–Guest Blog by Rebecca Holland

The Cat Returns (2002) is a Japanese animated fantasy feature movie by Studio Ghibli. It was originally envisioned as a twenty minute short to advertise a theme park. They selected the cat characters of Baron and Muta from one of their previous movies, Whisper of the Heart (1995), to star in the animation.  Sadly, the theme park never materialized, but the story idea was so compelling that the studio decided to develop it into a feature length animation. The writer of the manga that inspired Whisper of the Heart, Aoi Hiiragi, was also commissioned to write a story based on the original short. The Cat Returns is essentially an extension of Hiiragi’s fictional world, but it is not a sequel by any means. Think of it more as a movie that takes inspiration from the characters of the Whisper of the Heart–with fun Easter eggs, for those who have seen it, and a delightful introduction to these charming cat characters, for those who haven’t.

Celebrating its 20th anniversary this year, I re-watched The Cat Returns to see if the magic was still there, and I was pleasantly surprised to discover that it was. The movie follows Haru Yoshioka, a shy student who often arrives late to school and has a crush on a boy who doesn’t even know she exists. One day, she saves a cat from traffic, only to discover that she has suppressed the ability to talk to cats when the cat thanks her for saving him. He then gives her typical cat gifts– like a hundred mice–and she is whisked away to the kingdom of cats as a reward. 

Directed by Hiroyuki Morita–who also did in-between animations for Kiki’s Delivery Service (another movie with an adorable talking cat)–the animation style is a 2D, anime-style. Simpler than many other Studio Ghibli movies, it has a lighter feel that matches its whimsical storyline. The Cat Returns is a quirky, eccentric tale with almost comedic undertones and stunning animated backgrounds that give the feel of being a fairytale. At 75 minutes, it’s also reasonably short, but it does a remarkable job of being a complete story and having a satisfying resolution at the end. There’s a Japanese version of the movie with English subtitles, or a delightful version in English, available now on Netflix in some regions, where Cary Elwes puts in a dashing performance as the suave Baron Humbert von Gikkingen.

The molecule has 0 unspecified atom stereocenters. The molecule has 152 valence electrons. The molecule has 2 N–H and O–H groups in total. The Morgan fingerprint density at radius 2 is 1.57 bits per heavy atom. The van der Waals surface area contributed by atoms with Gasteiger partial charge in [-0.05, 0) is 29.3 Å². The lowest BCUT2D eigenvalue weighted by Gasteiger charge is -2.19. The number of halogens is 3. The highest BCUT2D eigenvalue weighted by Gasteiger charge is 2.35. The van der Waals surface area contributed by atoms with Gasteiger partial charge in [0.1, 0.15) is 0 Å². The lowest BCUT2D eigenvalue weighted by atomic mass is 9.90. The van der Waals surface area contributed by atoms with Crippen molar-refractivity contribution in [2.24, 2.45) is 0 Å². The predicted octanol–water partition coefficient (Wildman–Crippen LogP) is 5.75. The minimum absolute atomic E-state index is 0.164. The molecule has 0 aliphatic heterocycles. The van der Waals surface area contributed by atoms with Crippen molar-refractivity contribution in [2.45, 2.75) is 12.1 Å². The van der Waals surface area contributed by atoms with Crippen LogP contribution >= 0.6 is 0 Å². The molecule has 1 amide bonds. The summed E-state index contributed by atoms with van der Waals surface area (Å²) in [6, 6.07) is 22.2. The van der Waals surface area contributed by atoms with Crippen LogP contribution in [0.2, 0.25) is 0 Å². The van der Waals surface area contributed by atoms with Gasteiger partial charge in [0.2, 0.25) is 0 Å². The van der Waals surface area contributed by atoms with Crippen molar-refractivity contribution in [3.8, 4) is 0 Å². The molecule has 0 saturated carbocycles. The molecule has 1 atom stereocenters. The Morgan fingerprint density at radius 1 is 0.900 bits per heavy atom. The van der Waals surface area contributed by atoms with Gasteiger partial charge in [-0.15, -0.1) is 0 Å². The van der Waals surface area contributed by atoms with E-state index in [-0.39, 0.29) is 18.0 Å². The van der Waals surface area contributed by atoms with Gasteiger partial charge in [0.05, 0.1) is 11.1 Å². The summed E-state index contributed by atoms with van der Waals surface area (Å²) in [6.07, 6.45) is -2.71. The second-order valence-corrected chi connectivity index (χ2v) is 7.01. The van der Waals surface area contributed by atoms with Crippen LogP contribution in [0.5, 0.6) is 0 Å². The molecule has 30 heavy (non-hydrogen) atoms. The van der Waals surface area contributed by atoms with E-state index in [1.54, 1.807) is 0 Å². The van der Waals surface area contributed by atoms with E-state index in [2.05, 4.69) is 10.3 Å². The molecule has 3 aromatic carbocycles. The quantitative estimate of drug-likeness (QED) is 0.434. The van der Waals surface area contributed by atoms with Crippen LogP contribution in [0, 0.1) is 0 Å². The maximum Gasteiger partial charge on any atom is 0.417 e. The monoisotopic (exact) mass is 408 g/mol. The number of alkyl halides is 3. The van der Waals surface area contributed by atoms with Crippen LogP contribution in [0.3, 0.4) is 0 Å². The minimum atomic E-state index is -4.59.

As a cat lover, this movie delighted me because of the sheer number of felines. There are your regular neighborhood cats, a king and prince in a faraway kingdom of cats that can only be reached by a magical portal (and unlike the neighborhood cats, these felines talk!), plus a friendly black raven, Baron, the cat figurine come to life, and a large grumpy white cat. The film even starts with a young Haru feeding a stray kitten she comes across, which filled my heart with joy. What more can I say than The Cat Returns really is the epitome of the dream movie for cat lovers? And, to make it even better, it’s suitable for all ages. The movie is rated U for Universal, with a content warning for mild threats. It’s the kind of peril you would expect in family movies – think tall towers, turning into a cat and being catnapped. There’s no real injury to Haru or our furry friends (not even the naughty kitties) aside from the odd scrape and bump. 

This is a movie that is ridiculously charming from start to finish, with feel-good, joyous undertones. I found it super easy to watch thanks to its short runtime and non–stop action. I won’t spoil the ending, but it’s the kind of ending that you will appreciate after the wild adventure that the movie takes you on. I would recommend watching this one alone when you need a pick-me-up, or with your favourite cat–loving family, friends or young ones, when you want a movie to enjoy together after a hard week. 

Genre: Japanese animated feature movie 

Who should watch this movie: Anyone who loves cats, and wishes they could escape into a fantastical world with an entire kingdom of talking cats 

Who should not watch this movie: Anyone who dislikes cats, there are many cats! 

The takeaway: As a cat lover, it was the purrfect fantasy adventure for me. 

Rebecca Holland is a writer from the UK. She’s an animal lover with a soft spot for purring cats, especially when she’s reading, and loves nothing more than a good book with animal companions. Check out some of Rebecca’s other work at VelvetOpus.com and connect with her on Instagram and Twitter. Read more about companion animals in fiction by Rebecca here.

Published On: February 19, 2022|Categories: Cats, Courtney's Corner - Book and Film Reviews, Guest Bloggers|